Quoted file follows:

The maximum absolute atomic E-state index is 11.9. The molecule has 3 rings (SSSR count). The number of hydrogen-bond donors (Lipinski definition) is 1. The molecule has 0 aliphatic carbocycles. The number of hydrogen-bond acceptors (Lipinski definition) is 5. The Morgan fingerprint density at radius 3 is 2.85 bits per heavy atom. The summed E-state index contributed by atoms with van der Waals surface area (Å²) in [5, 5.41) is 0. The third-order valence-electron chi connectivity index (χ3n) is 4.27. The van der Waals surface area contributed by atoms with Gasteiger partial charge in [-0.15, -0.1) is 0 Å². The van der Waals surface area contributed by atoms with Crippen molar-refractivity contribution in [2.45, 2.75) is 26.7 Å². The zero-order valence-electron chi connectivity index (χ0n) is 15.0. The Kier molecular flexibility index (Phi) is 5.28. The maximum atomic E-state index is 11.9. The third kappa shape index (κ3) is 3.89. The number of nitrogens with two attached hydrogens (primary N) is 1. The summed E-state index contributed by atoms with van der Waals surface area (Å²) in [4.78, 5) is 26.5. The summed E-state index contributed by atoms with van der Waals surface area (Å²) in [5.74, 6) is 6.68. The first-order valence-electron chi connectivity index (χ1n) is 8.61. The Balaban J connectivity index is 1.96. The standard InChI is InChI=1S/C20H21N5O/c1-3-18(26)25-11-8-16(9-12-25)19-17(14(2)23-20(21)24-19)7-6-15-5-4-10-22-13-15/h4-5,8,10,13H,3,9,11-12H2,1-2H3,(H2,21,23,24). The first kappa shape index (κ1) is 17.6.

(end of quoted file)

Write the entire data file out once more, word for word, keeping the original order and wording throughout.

The maximum absolute atomic E-state index is 11.9. The molecule has 3 rings (SSSR count). The number of hydrogen-bond donors (Lipinski definition) is 1. The molecule has 0 aliphatic carbocycles. The number of hydrogen-bond acceptors (Lipinski definition) is 5. The Morgan fingerprint density at radius 3 is 2.85 bits per heavy atom. The summed E-state index contributed by atoms with van der Waals surface area (Å²) in [5, 5.41) is 0. The third-order valence-electron chi connectivity index (χ3n) is 4.27. The van der Waals surface area contributed by atoms with Gasteiger partial charge in [-0.15, -0.1) is 0 Å². The van der Waals surface area contributed by atoms with Crippen molar-refractivity contribution in [2.45, 2.75) is 26.7 Å². The zero-order valence-electron chi connectivity index (χ0n) is 15.0. The Kier molecular flexibility index (Phi) is 5.28. The maximum atomic E-state index is 11.9. The third kappa shape index (κ3) is 3.89. The number of nitrogens with two attached hydrogens (primary N) is 1. The summed E-state index contributed by atoms with van der Waals surface area (Å²) in [4.78, 5) is 26.5. The summed E-state index contributed by atoms with van der Waals surface area (Å²) in [5.74, 6) is 6.68. The first-order valence-electron chi connectivity index (χ1n) is 8.61. The Balaban J connectivity index is 1.96. The standard InChI is InChI=1S/C20H21N5O/c1-3-18(26)25-11-8-16(9-12-25)19-17(14(2)23-20(21)24-19)7-6-15-5-4-10-22-13-15/h4-5,8,10,13H,3,9,11-12H2,1-2H3,(H2,21,23,24). The first kappa shape index (κ1) is 17.6.